Notice that with the #pragma directive I’ve defined the attribute deviceId as the key for the type. This attribute allows to uniquely identifying the device that produces the data. In DDS terms, each unique value of the deviceId attribute identifies a Topic instance. DDS provides specific life cycle information associated to instances, such as informing you when a new instance is available as well as when is no more in the system. When Topic instances are tied to device, the life-cycle management is particularly useful in learning about the operational status of the device itself.

The values assumed by a specific instance are called samples. Thus, DDS applications write samples belonging to an instance of a specific topic.

Reading and Writing Data
As mentioned above, in DDS data is read and written using DataWriter and DataReader. Specifically, a Datareader will receive in its local cache (a local projection of the global data space) the data written by the DataWriter if the two match. A Datareader and a DataWriter match if they have been defined for the same Topic and with compatible QoS. The set of data received by a Datareader can be controlled through content filters. Content filters are expressions defined with SQL WHERE syntax that predicate Topic attributes. For instance, the filter expression “spO2 < 85” could be used to receive the oxymeter data only when the saturation is below 85percent.

Quality of Service
DDS provides 22 Quality of Service policies that give very fine control over local resource, network utilization, traffic prioritization, and data management. For the complete list refer to the DDS Tutorial.

Your First DDS-Based Pulse Oxymeter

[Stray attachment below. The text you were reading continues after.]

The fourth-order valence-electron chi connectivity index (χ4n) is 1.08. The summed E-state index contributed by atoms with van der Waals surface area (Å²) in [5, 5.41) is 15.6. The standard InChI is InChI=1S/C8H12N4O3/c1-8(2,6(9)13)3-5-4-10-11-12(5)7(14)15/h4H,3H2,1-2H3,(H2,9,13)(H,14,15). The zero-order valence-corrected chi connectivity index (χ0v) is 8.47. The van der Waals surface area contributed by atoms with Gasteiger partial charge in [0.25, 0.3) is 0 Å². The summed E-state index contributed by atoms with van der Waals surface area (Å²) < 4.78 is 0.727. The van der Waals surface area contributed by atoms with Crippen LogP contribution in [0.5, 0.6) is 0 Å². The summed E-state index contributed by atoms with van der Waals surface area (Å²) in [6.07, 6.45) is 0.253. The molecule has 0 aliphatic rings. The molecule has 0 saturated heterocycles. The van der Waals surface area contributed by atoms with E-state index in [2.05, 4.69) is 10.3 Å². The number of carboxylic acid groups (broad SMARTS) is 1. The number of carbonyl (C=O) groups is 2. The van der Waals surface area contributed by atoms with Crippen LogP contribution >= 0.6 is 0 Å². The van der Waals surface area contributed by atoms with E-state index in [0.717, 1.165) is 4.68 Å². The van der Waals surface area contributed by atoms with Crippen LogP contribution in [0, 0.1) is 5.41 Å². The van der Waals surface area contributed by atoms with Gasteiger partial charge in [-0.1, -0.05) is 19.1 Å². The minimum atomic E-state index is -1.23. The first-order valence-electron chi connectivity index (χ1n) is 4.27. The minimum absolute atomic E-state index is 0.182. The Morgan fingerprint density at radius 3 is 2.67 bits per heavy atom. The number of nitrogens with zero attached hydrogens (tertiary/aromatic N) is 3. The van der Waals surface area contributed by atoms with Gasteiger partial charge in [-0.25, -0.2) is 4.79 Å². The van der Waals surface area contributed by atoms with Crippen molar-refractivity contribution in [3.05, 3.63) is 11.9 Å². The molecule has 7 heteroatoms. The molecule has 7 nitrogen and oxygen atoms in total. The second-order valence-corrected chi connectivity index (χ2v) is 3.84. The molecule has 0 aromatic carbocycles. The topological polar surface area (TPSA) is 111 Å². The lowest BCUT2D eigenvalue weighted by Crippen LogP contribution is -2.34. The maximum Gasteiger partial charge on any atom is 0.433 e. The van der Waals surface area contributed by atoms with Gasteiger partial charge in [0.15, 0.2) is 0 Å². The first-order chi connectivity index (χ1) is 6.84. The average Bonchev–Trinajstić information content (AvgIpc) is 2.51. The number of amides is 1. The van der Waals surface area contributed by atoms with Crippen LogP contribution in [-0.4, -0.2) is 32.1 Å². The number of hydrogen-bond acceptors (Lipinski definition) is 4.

At this point we are ready to write our first oxymeter application. We will write the application that would run on the device and also another application that would display the readings on the console. Below I’ll provide you with the C++ code, but you can also check the Java and Scala version online.

int main(int argc, char* argv[]) {
if (argc < 2) {
std::cout << “USAGE:\n\t oxymeter <device-id>” << std::endl;
return 1;

std::string deviceId(argv[1]);
DomainParticipant dp(0);
Topic<Oxymetry> topic(dp, “TOxymetry”);
Publisher pub(dp);

DataWriter<Oxymetry> dw(dp, topic);

// isActive() becomes false when the device is turning off.
while (isActive()) {
auto o = get_oximetry(deviceId);
// write data
return 0;

int main(int argc, char* argv[]) {
DomainParticipant dp(0);
Topic<Oxymetry> topic(dp, “TOxymetry”);
Subscriber sub(dp);

DataReader<Oxymetry> dr(dp, topic);

// Create the waitset
WaitSet ws;
// Create a ReadCondition for our data reader
// and configure it for new data
ReadCondition rc(dr, DataState::new_data());
// attache the condition
ws += rc;

while (true) {
auto samples =;

[](const dds::sub::Sample<Oxymetry>& s) {
std::cout << << std::endl;
return 0;

This example reveals how simple is to use DDS to share data. Beside the simplicity, as explained in my last blog post, once in DDS, the data can be made available across any device and shared at any scale. DDS-based platforms such as PrismTech’s Vortex provide a good example of how this can be done.

If you want to learn more about DDS, feel free to read the DDS Tutorial or check out the various educational slides.

Unleashing Clinical Measurements

Medical devices are an essential element of modern medicine as they provide accurate clinical measurements such as oxygen saturation, blood pressure and temperature, x-ray and ultrasound imaging, as well as automatically administer intravenous medications, and provide support of critical life functions. In spite of the advances toward improving medical devices’ accuracy, robustness and reducing their form factor, very little has been done to pursue interoperability – most medical devices communicate their measurements through proprietary data formats and protocols thus hindering the integration with other medical systems.

This lack of seamless integration has several negative clinical implications. As an example, the use of a single clinical measurement – oxygen saturation – makes it harder than it should to detect morphine narcolepsy false positives. As the oxygen saturation measurement is very sensible to the proper positioning of the probe, several false positive can be raised in patients that are restless, perhaps due to post-operatory pain.